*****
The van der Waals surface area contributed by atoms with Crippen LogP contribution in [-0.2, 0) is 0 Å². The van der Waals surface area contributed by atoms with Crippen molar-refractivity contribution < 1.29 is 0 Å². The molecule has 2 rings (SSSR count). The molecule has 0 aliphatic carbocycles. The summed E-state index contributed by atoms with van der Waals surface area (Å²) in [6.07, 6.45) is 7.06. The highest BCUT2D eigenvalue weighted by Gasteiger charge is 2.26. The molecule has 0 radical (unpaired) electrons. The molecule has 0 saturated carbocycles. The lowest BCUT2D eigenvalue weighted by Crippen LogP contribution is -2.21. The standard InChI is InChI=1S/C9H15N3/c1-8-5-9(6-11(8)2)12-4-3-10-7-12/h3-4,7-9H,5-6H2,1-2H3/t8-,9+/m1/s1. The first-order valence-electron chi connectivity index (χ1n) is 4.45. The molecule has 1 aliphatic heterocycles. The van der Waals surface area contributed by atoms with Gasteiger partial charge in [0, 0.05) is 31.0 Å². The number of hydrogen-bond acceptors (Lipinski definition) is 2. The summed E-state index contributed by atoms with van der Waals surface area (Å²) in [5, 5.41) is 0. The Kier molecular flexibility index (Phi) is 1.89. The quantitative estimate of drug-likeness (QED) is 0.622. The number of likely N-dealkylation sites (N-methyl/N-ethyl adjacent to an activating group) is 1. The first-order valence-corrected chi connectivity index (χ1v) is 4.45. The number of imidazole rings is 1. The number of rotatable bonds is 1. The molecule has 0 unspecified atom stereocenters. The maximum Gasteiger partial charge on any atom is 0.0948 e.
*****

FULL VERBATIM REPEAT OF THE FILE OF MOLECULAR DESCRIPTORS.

The van der Waals surface area contributed by atoms with Crippen LogP contribution in [-0.2, 0) is 0 Å². The van der Waals surface area contributed by atoms with Crippen molar-refractivity contribution < 1.29 is 0 Å². The molecule has 2 rings (SSSR count). The molecule has 0 aliphatic carbocycles. The summed E-state index contributed by atoms with van der Waals surface area (Å²) in [6.07, 6.45) is 7.06. The highest BCUT2D eigenvalue weighted by Gasteiger charge is 2.26. The molecule has 0 radical (unpaired) electrons. The molecule has 0 saturated carbocycles. The lowest BCUT2D eigenvalue weighted by Crippen LogP contribution is -2.21. The standard InChI is InChI=1S/C9H15N3/c1-8-5-9(6-11(8)2)12-4-3-10-7-12/h3-4,7-9H,5-6H2,1-2H3/t8-,9+/m1/s1. The first-order valence-electron chi connectivity index (χ1n) is 4.45. The molecule has 1 aliphatic heterocycles. The van der Waals surface area contributed by atoms with Gasteiger partial charge in [0, 0.05) is 31.0 Å². The number of hydrogen-bond acceptors (Lipinski definition) is 2. The summed E-state index contributed by atoms with van der Waals surface area (Å²) in [5, 5.41) is 0. The Kier molecular flexibility index (Phi) is 1.89. The quantitative estimate of drug-likeness (QED) is 0.622. The number of likely N-dealkylation sites (N-methyl/N-ethyl adjacent to an activating group) is 1. The first-order valence-corrected chi connectivity index (χ1v) is 4.45. The number of imidazole rings is 1. The number of rotatable bonds is 1. The molecule has 0 unspecified atom stereocenters. The maximum Gasteiger partial charge on any atom is 0.0948 e.